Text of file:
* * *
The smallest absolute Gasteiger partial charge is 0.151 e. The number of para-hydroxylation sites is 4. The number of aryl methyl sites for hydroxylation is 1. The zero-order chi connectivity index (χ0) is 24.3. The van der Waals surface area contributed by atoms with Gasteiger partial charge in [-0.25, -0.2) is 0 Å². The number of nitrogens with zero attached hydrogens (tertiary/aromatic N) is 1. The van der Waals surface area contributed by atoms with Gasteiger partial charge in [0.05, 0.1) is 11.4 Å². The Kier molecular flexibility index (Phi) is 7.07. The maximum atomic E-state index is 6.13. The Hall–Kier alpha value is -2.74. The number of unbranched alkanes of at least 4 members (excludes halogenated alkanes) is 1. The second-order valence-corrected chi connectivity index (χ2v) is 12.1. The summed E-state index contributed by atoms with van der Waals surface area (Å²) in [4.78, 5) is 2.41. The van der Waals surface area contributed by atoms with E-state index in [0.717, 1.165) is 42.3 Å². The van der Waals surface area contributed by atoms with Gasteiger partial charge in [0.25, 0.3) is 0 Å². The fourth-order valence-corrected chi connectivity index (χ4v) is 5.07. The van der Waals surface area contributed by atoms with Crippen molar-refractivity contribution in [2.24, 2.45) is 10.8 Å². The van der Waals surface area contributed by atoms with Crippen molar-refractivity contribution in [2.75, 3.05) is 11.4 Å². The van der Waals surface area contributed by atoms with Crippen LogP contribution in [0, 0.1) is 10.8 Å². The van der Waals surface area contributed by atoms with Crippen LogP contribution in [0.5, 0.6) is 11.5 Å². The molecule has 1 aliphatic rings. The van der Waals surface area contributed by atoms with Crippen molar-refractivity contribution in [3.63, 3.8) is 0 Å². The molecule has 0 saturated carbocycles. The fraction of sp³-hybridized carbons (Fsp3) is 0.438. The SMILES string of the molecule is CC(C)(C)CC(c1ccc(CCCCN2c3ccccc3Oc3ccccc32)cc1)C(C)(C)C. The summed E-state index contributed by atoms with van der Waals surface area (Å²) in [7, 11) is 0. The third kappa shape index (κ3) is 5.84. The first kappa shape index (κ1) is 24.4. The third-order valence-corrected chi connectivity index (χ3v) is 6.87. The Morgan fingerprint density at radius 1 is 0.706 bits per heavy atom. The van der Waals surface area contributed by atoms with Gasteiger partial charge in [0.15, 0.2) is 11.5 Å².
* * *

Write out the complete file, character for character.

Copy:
The smallest absolute Gasteiger partial charge is 0.151 e. The number of para-hydroxylation sites is 4. The number of aryl methyl sites for hydroxylation is 1. The zero-order chi connectivity index (χ0) is 24.3. The van der Waals surface area contributed by atoms with Gasteiger partial charge in [-0.25, -0.2) is 0 Å². The number of nitrogens with zero attached hydrogens (tertiary/aromatic N) is 1. The van der Waals surface area contributed by atoms with Gasteiger partial charge in [0.05, 0.1) is 11.4 Å². The Kier molecular flexibility index (Phi) is 7.07. The maximum atomic E-state index is 6.13. The Hall–Kier alpha value is -2.74. The number of unbranched alkanes of at least 4 members (excludes halogenated alkanes) is 1. The second-order valence-corrected chi connectivity index (χ2v) is 12.1. The summed E-state index contributed by atoms with van der Waals surface area (Å²) in [4.78, 5) is 2.41. The van der Waals surface area contributed by atoms with E-state index in [0.717, 1.165) is 42.3 Å². The van der Waals surface area contributed by atoms with Gasteiger partial charge in [0.25, 0.3) is 0 Å². The fourth-order valence-corrected chi connectivity index (χ4v) is 5.07. The van der Waals surface area contributed by atoms with Crippen molar-refractivity contribution in [2.24, 2.45) is 10.8 Å². The van der Waals surface area contributed by atoms with Crippen molar-refractivity contribution in [2.75, 3.05) is 11.4 Å². The van der Waals surface area contributed by atoms with Crippen LogP contribution in [0, 0.1) is 10.8 Å². The van der Waals surface area contributed by atoms with Crippen LogP contribution in [0.5, 0.6) is 11.5 Å². The molecule has 1 aliphatic rings. The van der Waals surface area contributed by atoms with Crippen molar-refractivity contribution in [3.63, 3.8) is 0 Å². The molecule has 0 saturated carbocycles. The fraction of sp³-hybridized carbons (Fsp3) is 0.438. The SMILES string of the molecule is CC(C)(C)CC(c1ccc(CCCCN2c3ccccc3Oc3ccccc32)cc1)C(C)(C)C. The summed E-state index contributed by atoms with van der Waals surface area (Å²) in [7, 11) is 0. The third kappa shape index (κ3) is 5.84. The first kappa shape index (κ1) is 24.4. The third-order valence-corrected chi connectivity index (χ3v) is 6.87. The Morgan fingerprint density at radius 1 is 0.706 bits per heavy atom. The van der Waals surface area contributed by atoms with Gasteiger partial charge in [0.15, 0.2) is 11.5 Å².